WHY DOES THE SAME RECIPE WORK SOMETIMES AND FLOP OTHER TIMES?


 

The first mistake that many people make is to follow a recipe using volume measurements as opposed to weight measurements. What is a volume measurement?

When a recipe calls for one cup of flour, most people will measure the flour in a dry measuring cup (volume, see above photo). Believe it or not your measurements will NOT be accurate. Why?

Some home cooks will sift flour before measuring the volume amounts specified in the recipe (i.e. one cup) and some do not. Some folks will dip the measuring cup in the flour and then level it off while some will spoon the flour into the measuring cup before leveling it off.

Although these are all acceptable ways of measuring, each person's “cup” will have a different weight, thereby yielding a different outcome.

I always recommend using a small digital kitchen scale. They are quite reasonably priced and available even in your local grocery store.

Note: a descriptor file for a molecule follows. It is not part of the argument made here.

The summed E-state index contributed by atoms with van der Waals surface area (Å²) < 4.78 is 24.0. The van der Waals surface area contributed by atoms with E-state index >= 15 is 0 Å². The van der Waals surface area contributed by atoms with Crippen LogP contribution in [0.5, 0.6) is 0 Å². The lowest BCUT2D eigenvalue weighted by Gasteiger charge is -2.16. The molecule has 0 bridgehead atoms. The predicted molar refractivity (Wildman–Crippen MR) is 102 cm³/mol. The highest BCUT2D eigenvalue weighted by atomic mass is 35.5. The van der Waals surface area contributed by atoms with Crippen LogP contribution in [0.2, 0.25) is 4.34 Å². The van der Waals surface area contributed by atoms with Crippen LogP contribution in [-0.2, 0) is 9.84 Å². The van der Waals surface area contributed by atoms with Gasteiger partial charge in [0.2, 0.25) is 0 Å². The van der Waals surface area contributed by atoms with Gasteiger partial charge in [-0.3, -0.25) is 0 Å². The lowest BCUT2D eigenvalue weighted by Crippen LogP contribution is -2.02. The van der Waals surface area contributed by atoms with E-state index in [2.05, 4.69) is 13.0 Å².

How will I know what a cup of flour weighs if the recipe only specifies a cup (volume) measurement?

Here is a table that I hang up in my kitchen as a guide.

Dry Goods

All-Purpose Flour: 1 cup = 4.5 oz, or 128g

Bread Flour: 1 cup = 4.8 oz, or 136g

Cake Flour: 1 cup = 3.9 oz, or 110g

Pastry Flour: 1 cup = 4.25 oz, or 120g

Whole Wheat Flour: 1 cup = 4.25oz., or 120g

Cornmeal, coarse: 1 cup = 4.85 oz., or 137g

Cornmeal, fine: 1 cup = 6.3 oz, or 178g

Oats, rolled: 1 cup = 3 oz., or 85g

Walnuts, chopped: 1 cup = 4.3 oz, or 122g

Walnut/pecan halves: 1 cup = 3.5 oz., or 99g

Coconut, dry shredded: 1 cup = 2.5 oz., or 71g

Chocolate Chips: 1 cup = 5.35 oz., or 152g


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